Interview of Robert Breer conducted 1973 July 10, by Paul Cummings, for the Archives of American Art.
Breer speaks of his boyhood in Detroit; his family, and its activities in early auto engineering; attending Stanford University and drawing cartoons for its daily paper; Stanford's art department, his U.S. Army service; the influence of the Tannerhill collection; going to Paris and the art scene there in the 1950s; Galerie Denise René; making his first films in 1952; the experimental film movement and his involvement in it; Studio Parnene and its showings of his films; showings in America; tachism; his return to the United States; the Brussels Fair Film Festival; mutascopes; early sculptures; his "Bent Whale" transitional piece; kinetic sculpture; Tinguely and Oldenburg films; descriptions of some of his sculptures; his design for the Pepsi Cola Pavilion at the Japan Expo in 1970; the Bonino Gallery.
Biographical / Historical:
Robert Breer (1926-2011) was a sculptor and filmmaker from Tappacu, New York.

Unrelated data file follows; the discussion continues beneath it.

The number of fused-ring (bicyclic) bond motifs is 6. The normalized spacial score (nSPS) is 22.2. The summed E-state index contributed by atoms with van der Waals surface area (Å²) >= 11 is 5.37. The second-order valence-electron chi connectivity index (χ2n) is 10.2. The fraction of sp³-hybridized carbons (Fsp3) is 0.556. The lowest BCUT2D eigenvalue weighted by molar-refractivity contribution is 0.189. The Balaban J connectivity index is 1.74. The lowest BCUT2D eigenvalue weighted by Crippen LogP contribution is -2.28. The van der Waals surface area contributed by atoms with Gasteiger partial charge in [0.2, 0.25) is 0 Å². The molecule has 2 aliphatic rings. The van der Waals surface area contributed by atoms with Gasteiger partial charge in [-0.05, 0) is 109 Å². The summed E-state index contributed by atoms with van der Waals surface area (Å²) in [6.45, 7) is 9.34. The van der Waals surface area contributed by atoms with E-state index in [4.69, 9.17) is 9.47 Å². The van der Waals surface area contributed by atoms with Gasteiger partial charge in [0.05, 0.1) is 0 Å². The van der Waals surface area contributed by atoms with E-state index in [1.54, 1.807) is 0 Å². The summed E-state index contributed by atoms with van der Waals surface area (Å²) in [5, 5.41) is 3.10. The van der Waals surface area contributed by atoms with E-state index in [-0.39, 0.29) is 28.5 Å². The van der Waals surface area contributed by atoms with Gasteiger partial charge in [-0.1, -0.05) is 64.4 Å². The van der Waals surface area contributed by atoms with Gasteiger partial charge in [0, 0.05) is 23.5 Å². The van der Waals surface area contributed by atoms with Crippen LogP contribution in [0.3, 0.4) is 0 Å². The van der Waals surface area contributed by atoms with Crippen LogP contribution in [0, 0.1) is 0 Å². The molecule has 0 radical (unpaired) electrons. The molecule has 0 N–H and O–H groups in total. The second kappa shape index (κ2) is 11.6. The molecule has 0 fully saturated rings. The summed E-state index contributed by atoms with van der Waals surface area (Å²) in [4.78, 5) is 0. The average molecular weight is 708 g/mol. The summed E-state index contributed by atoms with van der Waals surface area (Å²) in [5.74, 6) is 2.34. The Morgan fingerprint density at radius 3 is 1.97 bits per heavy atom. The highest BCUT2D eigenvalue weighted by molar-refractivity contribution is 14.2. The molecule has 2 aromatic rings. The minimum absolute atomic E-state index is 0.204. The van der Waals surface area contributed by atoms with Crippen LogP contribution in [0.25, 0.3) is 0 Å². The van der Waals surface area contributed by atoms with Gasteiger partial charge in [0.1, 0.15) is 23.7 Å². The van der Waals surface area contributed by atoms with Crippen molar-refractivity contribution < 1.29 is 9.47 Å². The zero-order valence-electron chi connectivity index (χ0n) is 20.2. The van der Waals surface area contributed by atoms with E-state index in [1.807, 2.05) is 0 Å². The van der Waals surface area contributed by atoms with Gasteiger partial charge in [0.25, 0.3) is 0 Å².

Originally recorded on 2 sound tape reels. Reformatted in 2010 as 6 digital wav files. Duration is 2 hr., 43 min.
This interview is part of the Archives of American Art Oral History Program, started in 1958 to document the history of the visual arts in the United States, primarily through interviews with artists, historians, dealers, critics and others.
Use of original papers requires an appointment and is limited to the Archives' Washington, D.C. research center. Contact Reference Services for more information. Use of archival audiovisual recordings with no duplicate access copy requires advance notice.
Alexander Liberman Papers, circa 1912-2003. Archives of American Art, Smithsonian Institution.
Funding for the processing of this collection was provided by the Smithsonian Institution's Collections Care and Preservation Fund.